I learned about the meaning of celebrity at an early age.
Eons ago, after a grade-school student concert in which I sang, I was sitting alone in the cafeteria when an unassuming, blond-haired woman nearby began to speak to me.
“You have a beautiful voice,” said Mia Farrow.
I’m not sure if I blushed, but I certainly appreciated the compliment. And I knew who Farrow was, too; her children attended the same small private school as I did, and although I was too young at the time to have seen Rosemary’s Baby (1968), I was well aware of her fame. I thanked her, and that was the conversation. She didn’t say anymore, but it was OK.
Years later, at another student production, I saw Woody Allen in the audience. This was before the public fracas with Farrow, and he was obviously there as a family member. I’d seen some of his films and liked them – the earlier ones more than those that came later – so I was initially pleased at his presence.
That feeling dissipated when I noticed how he was sitting: slouched into his chair, as if trying not to be seen. He wasn’t speaking to anyone. It was as if he were trying to disappear.
I remember that, for some reason, every time I laugh at one of his flicks, whether it’s Bananas (1971) or Love and Death (1975). And despite the fact that I don’t think much of Farrow’s performance in Rosemary’s Baby or any subsequent film I’ve seen her in, I recall our exchange fondly. Though I understand how to separate the talent from the individual, it remains difficult to do – and I wonder if other people feel the same way. Can we treat each element differently? Or do they go hand-in-hand?
One might make the argument that Richard Wagner’s operas often abided by a schematic that followed his ethics closely, though his notorious anti-Semitism is superficially absent in his masterful Ring cycle. Yet it’s difficult for me, when listening to Parsifal or Lohengrin, to discard his philosophies altogether. Later associations of his music with Adolf Hitler only bolster my reservations, though I often find myself feeling like listening to Götterdämmerung over Mozart’s The Marriage of Figaro when I’ve had enough levity for the day. Do I ignore the historical connotations and just enjoy the music? How can the former not cross my mind?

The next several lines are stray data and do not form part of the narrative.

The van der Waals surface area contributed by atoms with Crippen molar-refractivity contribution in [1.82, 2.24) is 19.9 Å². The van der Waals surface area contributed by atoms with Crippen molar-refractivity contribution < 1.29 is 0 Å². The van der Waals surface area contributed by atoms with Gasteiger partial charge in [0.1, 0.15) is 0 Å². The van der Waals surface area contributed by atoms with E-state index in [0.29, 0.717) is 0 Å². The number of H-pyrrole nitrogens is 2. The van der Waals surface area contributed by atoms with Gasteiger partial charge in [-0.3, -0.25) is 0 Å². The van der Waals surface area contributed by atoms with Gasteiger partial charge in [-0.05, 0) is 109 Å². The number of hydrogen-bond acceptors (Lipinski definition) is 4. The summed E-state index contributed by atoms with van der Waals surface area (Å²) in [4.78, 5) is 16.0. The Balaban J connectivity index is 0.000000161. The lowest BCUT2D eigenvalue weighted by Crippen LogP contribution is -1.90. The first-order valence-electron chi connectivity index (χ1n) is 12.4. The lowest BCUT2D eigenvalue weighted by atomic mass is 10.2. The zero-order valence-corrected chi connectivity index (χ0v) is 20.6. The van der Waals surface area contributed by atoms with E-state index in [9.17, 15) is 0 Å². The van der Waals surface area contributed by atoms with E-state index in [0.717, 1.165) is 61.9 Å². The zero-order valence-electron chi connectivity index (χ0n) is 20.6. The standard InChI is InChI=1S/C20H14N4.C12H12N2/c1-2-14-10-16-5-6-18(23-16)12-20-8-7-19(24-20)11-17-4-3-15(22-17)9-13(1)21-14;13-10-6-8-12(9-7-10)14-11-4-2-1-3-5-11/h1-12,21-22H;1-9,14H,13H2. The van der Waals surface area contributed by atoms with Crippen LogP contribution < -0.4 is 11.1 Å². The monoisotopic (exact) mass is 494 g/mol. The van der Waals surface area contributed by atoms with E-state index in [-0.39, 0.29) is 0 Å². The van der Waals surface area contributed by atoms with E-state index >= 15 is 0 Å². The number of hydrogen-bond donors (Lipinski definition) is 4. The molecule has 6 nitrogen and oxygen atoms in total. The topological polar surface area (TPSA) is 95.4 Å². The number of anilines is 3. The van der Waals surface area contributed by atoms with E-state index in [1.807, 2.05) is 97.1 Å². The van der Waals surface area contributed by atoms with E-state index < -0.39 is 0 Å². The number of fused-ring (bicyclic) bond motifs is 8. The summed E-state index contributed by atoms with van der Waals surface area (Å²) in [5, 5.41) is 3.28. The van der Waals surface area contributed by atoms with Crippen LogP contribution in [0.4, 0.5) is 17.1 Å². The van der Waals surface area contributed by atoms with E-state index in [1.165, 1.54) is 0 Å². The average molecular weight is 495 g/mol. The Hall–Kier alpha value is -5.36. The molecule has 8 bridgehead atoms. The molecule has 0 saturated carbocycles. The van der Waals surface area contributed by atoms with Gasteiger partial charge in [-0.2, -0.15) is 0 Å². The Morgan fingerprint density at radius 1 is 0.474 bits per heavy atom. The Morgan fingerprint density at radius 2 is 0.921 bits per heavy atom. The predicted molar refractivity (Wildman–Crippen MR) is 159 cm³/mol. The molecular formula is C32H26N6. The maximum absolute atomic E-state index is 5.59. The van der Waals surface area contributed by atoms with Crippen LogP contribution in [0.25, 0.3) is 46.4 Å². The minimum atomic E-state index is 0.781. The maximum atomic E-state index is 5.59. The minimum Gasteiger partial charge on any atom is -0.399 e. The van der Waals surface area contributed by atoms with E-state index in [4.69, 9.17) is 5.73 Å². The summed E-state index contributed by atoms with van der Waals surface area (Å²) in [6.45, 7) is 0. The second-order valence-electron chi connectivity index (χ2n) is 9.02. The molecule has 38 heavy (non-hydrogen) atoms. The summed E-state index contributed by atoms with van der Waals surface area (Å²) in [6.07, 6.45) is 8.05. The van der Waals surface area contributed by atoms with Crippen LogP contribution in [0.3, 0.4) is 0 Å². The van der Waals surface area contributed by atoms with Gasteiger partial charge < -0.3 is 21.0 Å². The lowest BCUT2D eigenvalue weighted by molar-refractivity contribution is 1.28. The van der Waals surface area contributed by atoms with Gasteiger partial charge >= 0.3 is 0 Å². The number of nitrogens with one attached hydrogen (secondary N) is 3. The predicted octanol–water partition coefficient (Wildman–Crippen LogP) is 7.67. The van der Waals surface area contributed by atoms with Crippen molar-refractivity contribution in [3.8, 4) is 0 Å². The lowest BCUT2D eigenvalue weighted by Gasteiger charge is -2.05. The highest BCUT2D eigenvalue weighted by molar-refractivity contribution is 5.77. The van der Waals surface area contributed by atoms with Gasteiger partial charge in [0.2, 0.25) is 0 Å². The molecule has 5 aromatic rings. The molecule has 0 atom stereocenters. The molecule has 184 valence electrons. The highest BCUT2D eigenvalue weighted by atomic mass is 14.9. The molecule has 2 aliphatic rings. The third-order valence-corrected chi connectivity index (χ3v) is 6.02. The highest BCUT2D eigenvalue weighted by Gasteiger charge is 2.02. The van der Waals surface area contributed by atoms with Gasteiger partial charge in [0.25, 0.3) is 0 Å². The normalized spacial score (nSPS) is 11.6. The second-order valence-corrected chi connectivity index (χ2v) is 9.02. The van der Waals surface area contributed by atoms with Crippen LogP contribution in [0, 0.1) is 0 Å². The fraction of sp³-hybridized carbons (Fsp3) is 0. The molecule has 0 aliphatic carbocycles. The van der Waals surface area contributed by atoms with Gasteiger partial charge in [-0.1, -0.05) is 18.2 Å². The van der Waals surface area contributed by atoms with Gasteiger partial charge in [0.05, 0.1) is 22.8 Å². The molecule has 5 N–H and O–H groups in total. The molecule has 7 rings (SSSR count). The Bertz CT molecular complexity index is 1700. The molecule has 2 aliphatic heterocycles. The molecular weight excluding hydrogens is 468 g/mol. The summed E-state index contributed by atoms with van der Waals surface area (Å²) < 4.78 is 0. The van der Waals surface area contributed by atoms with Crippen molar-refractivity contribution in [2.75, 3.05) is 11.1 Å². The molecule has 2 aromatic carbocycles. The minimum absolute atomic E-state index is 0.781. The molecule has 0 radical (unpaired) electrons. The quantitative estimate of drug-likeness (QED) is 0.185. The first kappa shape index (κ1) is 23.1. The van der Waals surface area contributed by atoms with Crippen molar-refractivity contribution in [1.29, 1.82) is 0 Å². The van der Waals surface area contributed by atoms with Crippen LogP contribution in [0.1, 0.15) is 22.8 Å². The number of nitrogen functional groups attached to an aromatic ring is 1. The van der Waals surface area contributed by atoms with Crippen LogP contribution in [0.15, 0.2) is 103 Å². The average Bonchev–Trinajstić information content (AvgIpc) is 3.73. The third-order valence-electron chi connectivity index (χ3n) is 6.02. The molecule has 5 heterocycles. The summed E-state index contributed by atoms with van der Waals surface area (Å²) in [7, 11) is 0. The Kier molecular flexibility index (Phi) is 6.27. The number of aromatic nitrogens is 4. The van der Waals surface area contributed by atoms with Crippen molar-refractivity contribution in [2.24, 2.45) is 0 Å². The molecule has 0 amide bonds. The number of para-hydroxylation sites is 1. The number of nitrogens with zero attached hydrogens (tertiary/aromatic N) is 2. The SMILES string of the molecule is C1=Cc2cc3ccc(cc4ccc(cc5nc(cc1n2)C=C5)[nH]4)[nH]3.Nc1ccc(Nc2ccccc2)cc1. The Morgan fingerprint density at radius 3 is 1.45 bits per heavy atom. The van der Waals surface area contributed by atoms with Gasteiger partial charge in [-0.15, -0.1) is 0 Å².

It’s easy when you have a personality such as Mel Gibson, whose bizarre and oft-offensive public behaviours have been well documented, and whose cinematic output as actor and director is, to be kind, inconsistent. I generally find his acting mannered, from Gallipoli (1981) to Hamlet (1990), while his direction, to my mind, frequently offers a combination of bridled inspiration and over-the-top theatrics at the same time.
It’s harder, however, when you have someone like Brendan Fraser, whom I interviewed, along with Patrick Dempsey, Moira Kelly and director Alek Keshishian, as part of a large group of student reporters gathered for a screening of the film With Honors (1994). The gentlemanly Fraser was affable and erudite during the interview session and even gave me a pleasant pat on the back on leaving after he noticed that I dropped my recording device during the process. (These were my collegiate years, and unfortunately, they were typified by a distinct lack of polish on my part from a reporting standpoint.)
Sadly, With Honors was a terrible film, and his performance was lacklustre. I panned it in the student newspaper I wrote for after waffling on how I should treat it. Starstruck I was. Rational I wasn’t. But rationality won out in the end.
To this day, I still wonder why I had to be so honest.
Reporters need to establish relationships. It’s important to make the interview subject feel comfortable, so he or she doesn’t think he’s being attacked or interrogated. But it’s tough to extricate the art from the personal; I feel bad if I don’t like something created by someone I’ve interviewed. Interesting people may not always produce interesting works. Likewise, interesting works are sometimes crafted by people who don’t make for interesting interviews.
The moral is that people are complex. You don’t always get what you think you’re getting from an individual; sometimes the end product doesn’t jibe with the creator. That’s how it seemed to me with Farrow and Allen, two very different people taking disparate public strategies at school productions. Yet I find that I still think positively about Farrow, despite her often mundane body of work, and negatively about Allen, though his output is much better. Is this a fault of mine, that I idealise the concept of celebrity? Or is the true celebrity one who can be celebrated more as a person than as an artist?
I may have learned about the meaning of celebrity long ago. But I still haven’t learned the answer to this day.